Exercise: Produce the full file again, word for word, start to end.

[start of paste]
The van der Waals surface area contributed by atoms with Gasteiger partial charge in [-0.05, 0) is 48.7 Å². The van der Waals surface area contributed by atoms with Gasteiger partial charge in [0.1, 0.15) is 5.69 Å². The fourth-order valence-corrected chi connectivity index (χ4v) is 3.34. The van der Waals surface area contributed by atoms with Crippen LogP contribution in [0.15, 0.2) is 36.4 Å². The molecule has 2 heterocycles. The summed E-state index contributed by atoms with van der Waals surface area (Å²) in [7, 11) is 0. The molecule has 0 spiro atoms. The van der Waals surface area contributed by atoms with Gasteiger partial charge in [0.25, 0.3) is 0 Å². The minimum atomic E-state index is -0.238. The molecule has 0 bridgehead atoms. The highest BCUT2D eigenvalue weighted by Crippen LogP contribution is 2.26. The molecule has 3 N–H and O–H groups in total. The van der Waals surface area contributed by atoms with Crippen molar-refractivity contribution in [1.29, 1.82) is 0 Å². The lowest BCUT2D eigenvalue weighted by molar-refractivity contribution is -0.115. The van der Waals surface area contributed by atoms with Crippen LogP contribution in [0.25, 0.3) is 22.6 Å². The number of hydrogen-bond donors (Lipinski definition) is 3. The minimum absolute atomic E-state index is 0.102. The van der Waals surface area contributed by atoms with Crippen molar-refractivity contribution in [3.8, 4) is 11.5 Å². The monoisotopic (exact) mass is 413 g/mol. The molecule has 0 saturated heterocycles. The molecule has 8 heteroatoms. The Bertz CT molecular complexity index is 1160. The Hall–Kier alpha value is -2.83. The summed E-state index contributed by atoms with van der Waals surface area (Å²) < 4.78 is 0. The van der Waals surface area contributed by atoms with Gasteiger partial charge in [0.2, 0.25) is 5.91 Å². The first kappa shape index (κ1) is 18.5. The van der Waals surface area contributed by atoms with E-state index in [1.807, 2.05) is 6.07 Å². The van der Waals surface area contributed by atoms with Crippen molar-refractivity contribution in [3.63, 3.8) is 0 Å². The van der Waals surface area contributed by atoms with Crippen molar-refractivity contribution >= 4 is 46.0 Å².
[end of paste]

The van der Waals surface area contributed by atoms with Gasteiger partial charge in [-0.05, 0) is 48.7 Å². The van der Waals surface area contributed by atoms with Gasteiger partial charge in [0.1, 0.15) is 5.69 Å². The fourth-order valence-corrected chi connectivity index (χ4v) is 3.34. The van der Waals surface area contributed by atoms with Crippen LogP contribution in [0.15, 0.2) is 36.4 Å². The molecule has 2 heterocycles. The summed E-state index contributed by atoms with van der Waals surface area (Å²) in [7, 11) is 0. The molecule has 0 spiro atoms. The van der Waals surface area contributed by atoms with Gasteiger partial charge in [0.25, 0.3) is 0 Å². The minimum atomic E-state index is -0.238. The molecule has 0 bridgehead atoms. The highest BCUT2D eigenvalue weighted by Crippen LogP contribution is 2.26. The molecule has 3 N–H and O–H groups in total. The van der Waals surface area contributed by atoms with Crippen molar-refractivity contribution in [1.29, 1.82) is 0 Å². The lowest BCUT2D eigenvalue weighted by molar-refractivity contribution is -0.115. The van der Waals surface area contributed by atoms with Crippen LogP contribution in [0.25, 0.3) is 22.6 Å². The number of hydrogen-bond donors (Lipinski definition) is 3. The minimum absolute atomic E-state index is 0.102. The van der Waals surface area contributed by atoms with Crippen molar-refractivity contribution in [3.8, 4) is 11.5 Å². The monoisotopic (exact) mass is 413 g/mol. The molecule has 0 saturated heterocycles. The molecule has 8 heteroatoms. The Bertz CT molecular complexity index is 1160. The Hall–Kier alpha value is -2.83. The summed E-state index contributed by atoms with van der Waals surface area (Å²) < 4.78 is 0. The van der Waals surface area contributed by atoms with Gasteiger partial charge in [0.2, 0.25) is 5.91 Å². The first kappa shape index (κ1) is 18.5. The van der Waals surface area contributed by atoms with E-state index in [1.807, 2.05) is 6.07 Å². The van der Waals surface area contributed by atoms with Crippen molar-refractivity contribution in [3.63, 3.8) is 0 Å². The van der Waals surface area contributed by atoms with Crippen molar-refractivity contribution >= 4 is 46.0 Å².